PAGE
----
Middle Britain is faring best from six years of George Osborne as statistics show that working parents and pensioners have saved thousands of pounds thanks to his budgets. Many families will be better off thanks to the chancellor’s decision to raise the amount that people can earn without paying tax to £11,500 and to increase the higher-rate tax threshold to £45,000.
According to the figures produced for The Times by PwC, which take into account changes to child benefit, tax credits and income tax from 2010 to 2017, the biggest gainers will be working parents who both pay basic-rate tax and whose combined earnings are between £40,000 and £65,000.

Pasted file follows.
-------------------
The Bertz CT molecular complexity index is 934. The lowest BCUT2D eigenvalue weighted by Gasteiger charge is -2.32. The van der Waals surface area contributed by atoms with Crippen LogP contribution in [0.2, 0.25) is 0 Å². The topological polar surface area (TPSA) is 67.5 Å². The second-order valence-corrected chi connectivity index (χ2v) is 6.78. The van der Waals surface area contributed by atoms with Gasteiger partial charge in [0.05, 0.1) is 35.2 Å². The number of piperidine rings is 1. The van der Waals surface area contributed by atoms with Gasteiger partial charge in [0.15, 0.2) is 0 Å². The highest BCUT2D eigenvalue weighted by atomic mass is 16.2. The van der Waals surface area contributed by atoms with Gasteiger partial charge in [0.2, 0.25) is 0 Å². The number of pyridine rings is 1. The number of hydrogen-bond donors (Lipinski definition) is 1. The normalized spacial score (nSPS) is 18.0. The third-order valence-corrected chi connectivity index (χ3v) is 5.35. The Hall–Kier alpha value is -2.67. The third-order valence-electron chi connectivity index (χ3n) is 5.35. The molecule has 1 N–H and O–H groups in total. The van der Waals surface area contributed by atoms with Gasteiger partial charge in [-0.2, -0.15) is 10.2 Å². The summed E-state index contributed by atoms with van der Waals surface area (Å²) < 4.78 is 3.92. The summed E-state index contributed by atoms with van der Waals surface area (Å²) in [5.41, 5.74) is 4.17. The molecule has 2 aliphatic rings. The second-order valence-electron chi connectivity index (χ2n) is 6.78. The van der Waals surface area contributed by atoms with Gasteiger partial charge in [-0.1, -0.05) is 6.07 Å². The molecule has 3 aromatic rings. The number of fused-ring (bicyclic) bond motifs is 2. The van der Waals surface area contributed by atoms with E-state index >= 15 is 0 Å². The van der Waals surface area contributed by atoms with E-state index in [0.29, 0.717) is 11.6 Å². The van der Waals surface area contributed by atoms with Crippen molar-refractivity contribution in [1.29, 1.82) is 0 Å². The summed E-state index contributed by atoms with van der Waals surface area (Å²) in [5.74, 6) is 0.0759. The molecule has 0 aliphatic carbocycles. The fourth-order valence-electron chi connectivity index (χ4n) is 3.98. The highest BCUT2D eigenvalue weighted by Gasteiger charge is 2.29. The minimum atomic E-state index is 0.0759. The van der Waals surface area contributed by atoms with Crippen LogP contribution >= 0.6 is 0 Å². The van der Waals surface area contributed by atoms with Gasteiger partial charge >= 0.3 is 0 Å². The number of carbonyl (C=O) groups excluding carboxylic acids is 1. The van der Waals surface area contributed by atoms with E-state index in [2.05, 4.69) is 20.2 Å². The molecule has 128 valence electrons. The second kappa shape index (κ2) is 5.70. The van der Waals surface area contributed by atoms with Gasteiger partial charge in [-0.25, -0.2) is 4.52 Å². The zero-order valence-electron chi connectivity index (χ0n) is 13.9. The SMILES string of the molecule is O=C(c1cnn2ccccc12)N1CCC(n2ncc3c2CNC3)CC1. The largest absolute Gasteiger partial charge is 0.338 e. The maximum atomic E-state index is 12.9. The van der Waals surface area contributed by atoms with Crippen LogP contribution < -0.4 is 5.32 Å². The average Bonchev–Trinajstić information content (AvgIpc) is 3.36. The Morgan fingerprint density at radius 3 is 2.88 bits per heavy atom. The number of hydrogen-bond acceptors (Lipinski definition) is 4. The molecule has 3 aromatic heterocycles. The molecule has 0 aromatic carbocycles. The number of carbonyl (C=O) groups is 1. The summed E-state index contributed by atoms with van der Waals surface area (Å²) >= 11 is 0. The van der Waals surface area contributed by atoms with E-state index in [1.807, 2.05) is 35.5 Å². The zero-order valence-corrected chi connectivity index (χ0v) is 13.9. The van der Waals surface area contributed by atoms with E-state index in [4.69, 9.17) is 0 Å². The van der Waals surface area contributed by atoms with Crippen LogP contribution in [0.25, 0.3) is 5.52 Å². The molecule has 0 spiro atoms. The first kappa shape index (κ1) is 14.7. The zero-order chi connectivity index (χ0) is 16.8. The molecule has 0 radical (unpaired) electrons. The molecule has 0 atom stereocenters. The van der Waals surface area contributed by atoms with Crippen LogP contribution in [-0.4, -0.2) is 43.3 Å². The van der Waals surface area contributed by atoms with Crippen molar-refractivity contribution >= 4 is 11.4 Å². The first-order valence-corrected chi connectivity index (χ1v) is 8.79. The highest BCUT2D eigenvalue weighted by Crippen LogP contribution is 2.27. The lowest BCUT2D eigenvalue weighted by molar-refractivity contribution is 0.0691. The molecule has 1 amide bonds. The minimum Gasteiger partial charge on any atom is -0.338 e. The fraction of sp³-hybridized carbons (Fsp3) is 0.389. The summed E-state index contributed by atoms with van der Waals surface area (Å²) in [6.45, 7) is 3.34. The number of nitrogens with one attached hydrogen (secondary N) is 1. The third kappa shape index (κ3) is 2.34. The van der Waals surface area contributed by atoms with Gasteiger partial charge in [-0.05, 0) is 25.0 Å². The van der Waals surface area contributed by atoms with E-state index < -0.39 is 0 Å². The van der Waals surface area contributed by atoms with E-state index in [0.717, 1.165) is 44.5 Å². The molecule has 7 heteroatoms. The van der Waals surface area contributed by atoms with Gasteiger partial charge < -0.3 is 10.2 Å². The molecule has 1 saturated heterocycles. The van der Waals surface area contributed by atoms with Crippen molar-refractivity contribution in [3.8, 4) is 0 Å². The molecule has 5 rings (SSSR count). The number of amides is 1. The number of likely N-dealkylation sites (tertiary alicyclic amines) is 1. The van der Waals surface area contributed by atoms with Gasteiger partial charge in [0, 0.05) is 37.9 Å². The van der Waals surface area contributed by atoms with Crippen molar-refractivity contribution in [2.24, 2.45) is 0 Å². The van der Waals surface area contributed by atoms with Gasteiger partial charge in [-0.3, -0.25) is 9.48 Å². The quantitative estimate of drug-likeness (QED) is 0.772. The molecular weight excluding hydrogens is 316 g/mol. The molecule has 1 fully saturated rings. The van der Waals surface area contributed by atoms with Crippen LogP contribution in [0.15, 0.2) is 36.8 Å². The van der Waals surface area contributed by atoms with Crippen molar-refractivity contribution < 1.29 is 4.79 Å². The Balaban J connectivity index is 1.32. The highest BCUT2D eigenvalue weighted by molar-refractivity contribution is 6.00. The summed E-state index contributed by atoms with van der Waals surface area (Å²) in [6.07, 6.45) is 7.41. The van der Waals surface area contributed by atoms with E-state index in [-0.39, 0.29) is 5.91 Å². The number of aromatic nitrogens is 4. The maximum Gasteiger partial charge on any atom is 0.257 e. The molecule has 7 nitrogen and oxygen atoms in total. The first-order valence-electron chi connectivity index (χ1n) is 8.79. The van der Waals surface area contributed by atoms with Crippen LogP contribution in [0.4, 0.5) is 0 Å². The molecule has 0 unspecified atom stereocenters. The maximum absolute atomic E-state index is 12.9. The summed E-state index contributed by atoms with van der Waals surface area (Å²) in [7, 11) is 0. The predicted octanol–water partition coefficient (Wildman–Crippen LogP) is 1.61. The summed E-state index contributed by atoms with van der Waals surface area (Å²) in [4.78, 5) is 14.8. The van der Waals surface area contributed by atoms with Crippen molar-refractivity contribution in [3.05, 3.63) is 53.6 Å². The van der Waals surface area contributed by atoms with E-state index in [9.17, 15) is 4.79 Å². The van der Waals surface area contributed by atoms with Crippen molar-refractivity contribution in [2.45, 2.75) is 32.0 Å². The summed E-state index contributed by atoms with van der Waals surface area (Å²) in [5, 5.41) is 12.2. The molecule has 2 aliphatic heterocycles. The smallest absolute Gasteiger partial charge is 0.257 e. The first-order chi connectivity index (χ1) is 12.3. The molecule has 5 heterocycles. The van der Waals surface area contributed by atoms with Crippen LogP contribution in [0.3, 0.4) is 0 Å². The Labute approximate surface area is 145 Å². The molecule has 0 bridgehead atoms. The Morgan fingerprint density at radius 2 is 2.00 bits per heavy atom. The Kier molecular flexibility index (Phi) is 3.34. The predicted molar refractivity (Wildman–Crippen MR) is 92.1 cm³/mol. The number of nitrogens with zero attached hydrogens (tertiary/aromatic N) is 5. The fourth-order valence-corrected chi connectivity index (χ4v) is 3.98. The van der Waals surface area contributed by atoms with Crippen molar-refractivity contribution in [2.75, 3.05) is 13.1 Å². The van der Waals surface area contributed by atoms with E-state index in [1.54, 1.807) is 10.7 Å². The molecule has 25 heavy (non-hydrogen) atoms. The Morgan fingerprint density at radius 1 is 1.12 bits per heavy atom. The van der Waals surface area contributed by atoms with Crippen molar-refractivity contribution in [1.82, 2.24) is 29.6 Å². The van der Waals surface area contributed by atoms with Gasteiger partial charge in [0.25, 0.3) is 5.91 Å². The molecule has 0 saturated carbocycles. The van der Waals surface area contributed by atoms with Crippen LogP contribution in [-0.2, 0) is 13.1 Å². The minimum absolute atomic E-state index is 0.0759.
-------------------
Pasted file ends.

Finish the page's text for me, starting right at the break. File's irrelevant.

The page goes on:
For example, a family where one parent earns £45,000 and the other earns £20,000 can expect to be nearly £400 better off in the next tax year. They will have gained £2,334 since 2010.
Elliot and Natasha Goodman, aged 32 and 30, who live in Hendon, northwest London, say the news that the personal allowance and the higher rate threshold will rise is “definitely welcome”.